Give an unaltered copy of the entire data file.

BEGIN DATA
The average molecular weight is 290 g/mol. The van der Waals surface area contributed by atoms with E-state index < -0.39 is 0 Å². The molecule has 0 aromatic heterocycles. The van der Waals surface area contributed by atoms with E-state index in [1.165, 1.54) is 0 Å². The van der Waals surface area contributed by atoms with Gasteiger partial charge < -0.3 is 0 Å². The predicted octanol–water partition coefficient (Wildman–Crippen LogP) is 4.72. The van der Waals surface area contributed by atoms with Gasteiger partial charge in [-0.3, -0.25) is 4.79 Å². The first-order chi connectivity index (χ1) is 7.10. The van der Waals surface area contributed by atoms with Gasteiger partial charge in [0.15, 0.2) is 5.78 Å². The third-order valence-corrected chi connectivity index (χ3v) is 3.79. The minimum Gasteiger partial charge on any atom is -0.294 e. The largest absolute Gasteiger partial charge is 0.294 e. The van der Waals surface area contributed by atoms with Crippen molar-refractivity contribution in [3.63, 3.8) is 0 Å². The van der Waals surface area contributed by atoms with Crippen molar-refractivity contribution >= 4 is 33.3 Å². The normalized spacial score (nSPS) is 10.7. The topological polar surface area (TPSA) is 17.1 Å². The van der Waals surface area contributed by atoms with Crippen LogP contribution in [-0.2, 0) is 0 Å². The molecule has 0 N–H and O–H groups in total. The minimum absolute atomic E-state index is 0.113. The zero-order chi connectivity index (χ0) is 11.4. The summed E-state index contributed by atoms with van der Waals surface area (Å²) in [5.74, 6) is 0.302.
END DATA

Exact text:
The average molecular weight is 290 g/mol. The van der Waals surface area contributed by atoms with E-state index < -0.39 is 0 Å². The molecule has 0 aromatic heterocycles. The van der Waals surface area contributed by atoms with E-state index in [1.165, 1.54) is 0 Å². The van der Waals surface area contributed by atoms with Gasteiger partial charge < -0.3 is 0 Å². The predicted octanol–water partition coefficient (Wildman–Crippen LogP) is 4.72. The van der Waals surface area contributed by atoms with Gasteiger partial charge in [-0.3, -0.25) is 4.79 Å². The first-order chi connectivity index (χ1) is 7.10. The van der Waals surface area contributed by atoms with Gasteiger partial charge in [0.15, 0.2) is 5.78 Å². The third-order valence-corrected chi connectivity index (χ3v) is 3.79. The minimum Gasteiger partial charge on any atom is -0.294 e. The largest absolute Gasteiger partial charge is 0.294 e. The van der Waals surface area contributed by atoms with Crippen molar-refractivity contribution in [3.63, 3.8) is 0 Å². The van der Waals surface area contributed by atoms with Crippen molar-refractivity contribution >= 4 is 33.3 Å². The normalized spacial score (nSPS) is 10.7. The topological polar surface area (TPSA) is 17.1 Å². The van der Waals surface area contributed by atoms with Crippen LogP contribution in [-0.2, 0) is 0 Å². The molecule has 0 N–H and O–H groups in total. The minimum absolute atomic E-state index is 0.113. The zero-order chi connectivity index (χ0) is 11.4. The summed E-state index contributed by atoms with van der Waals surface area (Å²) in [5.74, 6) is 0.302.